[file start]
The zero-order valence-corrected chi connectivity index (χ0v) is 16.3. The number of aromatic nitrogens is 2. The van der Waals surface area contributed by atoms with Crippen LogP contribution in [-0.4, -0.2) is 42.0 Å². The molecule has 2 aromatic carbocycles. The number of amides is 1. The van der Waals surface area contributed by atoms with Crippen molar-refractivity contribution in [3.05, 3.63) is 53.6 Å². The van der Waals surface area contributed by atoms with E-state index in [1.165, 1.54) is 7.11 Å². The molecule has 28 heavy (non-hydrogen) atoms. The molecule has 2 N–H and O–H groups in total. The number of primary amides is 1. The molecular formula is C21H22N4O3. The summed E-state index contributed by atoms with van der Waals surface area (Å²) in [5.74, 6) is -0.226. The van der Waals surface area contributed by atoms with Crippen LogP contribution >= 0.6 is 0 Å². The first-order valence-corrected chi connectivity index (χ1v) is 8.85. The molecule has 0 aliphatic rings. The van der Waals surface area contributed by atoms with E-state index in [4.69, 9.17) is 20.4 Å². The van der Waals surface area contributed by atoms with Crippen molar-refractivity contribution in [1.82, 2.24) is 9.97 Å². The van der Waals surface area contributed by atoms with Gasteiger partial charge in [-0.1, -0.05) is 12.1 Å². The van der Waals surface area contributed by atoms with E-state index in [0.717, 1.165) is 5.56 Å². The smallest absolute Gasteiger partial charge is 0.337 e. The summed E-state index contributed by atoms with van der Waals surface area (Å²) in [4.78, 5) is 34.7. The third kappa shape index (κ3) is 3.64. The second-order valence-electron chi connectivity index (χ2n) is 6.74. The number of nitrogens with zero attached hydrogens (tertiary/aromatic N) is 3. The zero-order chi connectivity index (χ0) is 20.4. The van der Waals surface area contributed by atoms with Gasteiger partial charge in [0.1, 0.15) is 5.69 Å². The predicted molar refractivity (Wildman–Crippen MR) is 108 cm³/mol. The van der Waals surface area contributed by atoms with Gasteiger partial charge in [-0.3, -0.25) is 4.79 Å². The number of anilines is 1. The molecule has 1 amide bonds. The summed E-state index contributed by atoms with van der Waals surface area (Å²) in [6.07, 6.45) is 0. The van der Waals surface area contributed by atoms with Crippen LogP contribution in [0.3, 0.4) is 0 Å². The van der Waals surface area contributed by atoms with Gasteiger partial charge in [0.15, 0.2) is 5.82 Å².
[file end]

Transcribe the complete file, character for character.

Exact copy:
The zero-order valence-corrected chi connectivity index (χ0v) is 16.3. The number of aromatic nitrogens is 2. The van der Waals surface area contributed by atoms with Crippen LogP contribution in [-0.4, -0.2) is 42.0 Å². The molecule has 2 aromatic carbocycles. The number of amides is 1. The van der Waals surface area contributed by atoms with Crippen molar-refractivity contribution in [3.05, 3.63) is 53.6 Å². The van der Waals surface area contributed by atoms with E-state index in [1.165, 1.54) is 7.11 Å². The molecule has 28 heavy (non-hydrogen) atoms. The molecule has 2 N–H and O–H groups in total. The number of primary amides is 1. The molecular formula is C21H22N4O3. The summed E-state index contributed by atoms with van der Waals surface area (Å²) in [5.74, 6) is -0.226. The van der Waals surface area contributed by atoms with Crippen LogP contribution >= 0.6 is 0 Å². The first-order valence-corrected chi connectivity index (χ1v) is 8.85. The molecule has 0 aliphatic rings. The van der Waals surface area contributed by atoms with E-state index in [4.69, 9.17) is 20.4 Å². The van der Waals surface area contributed by atoms with Crippen molar-refractivity contribution in [1.82, 2.24) is 9.97 Å². The van der Waals surface area contributed by atoms with Gasteiger partial charge in [-0.1, -0.05) is 12.1 Å². The van der Waals surface area contributed by atoms with E-state index in [0.717, 1.165) is 5.56 Å². The smallest absolute Gasteiger partial charge is 0.337 e. The summed E-state index contributed by atoms with van der Waals surface area (Å²) in [4.78, 5) is 34.7. The third kappa shape index (κ3) is 3.64. The second-order valence-electron chi connectivity index (χ2n) is 6.74. The number of nitrogens with zero attached hydrogens (tertiary/aromatic N) is 3. The zero-order chi connectivity index (χ0) is 20.4. The van der Waals surface area contributed by atoms with Gasteiger partial charge in [0.1, 0.15) is 5.69 Å². The predicted molar refractivity (Wildman–Crippen MR) is 108 cm³/mol. The van der Waals surface area contributed by atoms with Gasteiger partial charge in [-0.3, -0.25) is 4.79 Å². The number of anilines is 1. The molecule has 1 amide bonds. The summed E-state index contributed by atoms with van der Waals surface area (Å²) in [6.07, 6.45) is 0. The van der Waals surface area contributed by atoms with Crippen LogP contribution in [0.3, 0.4) is 0 Å². The van der Waals surface area contributed by atoms with Gasteiger partial charge in [0.15, 0.2) is 5.82 Å².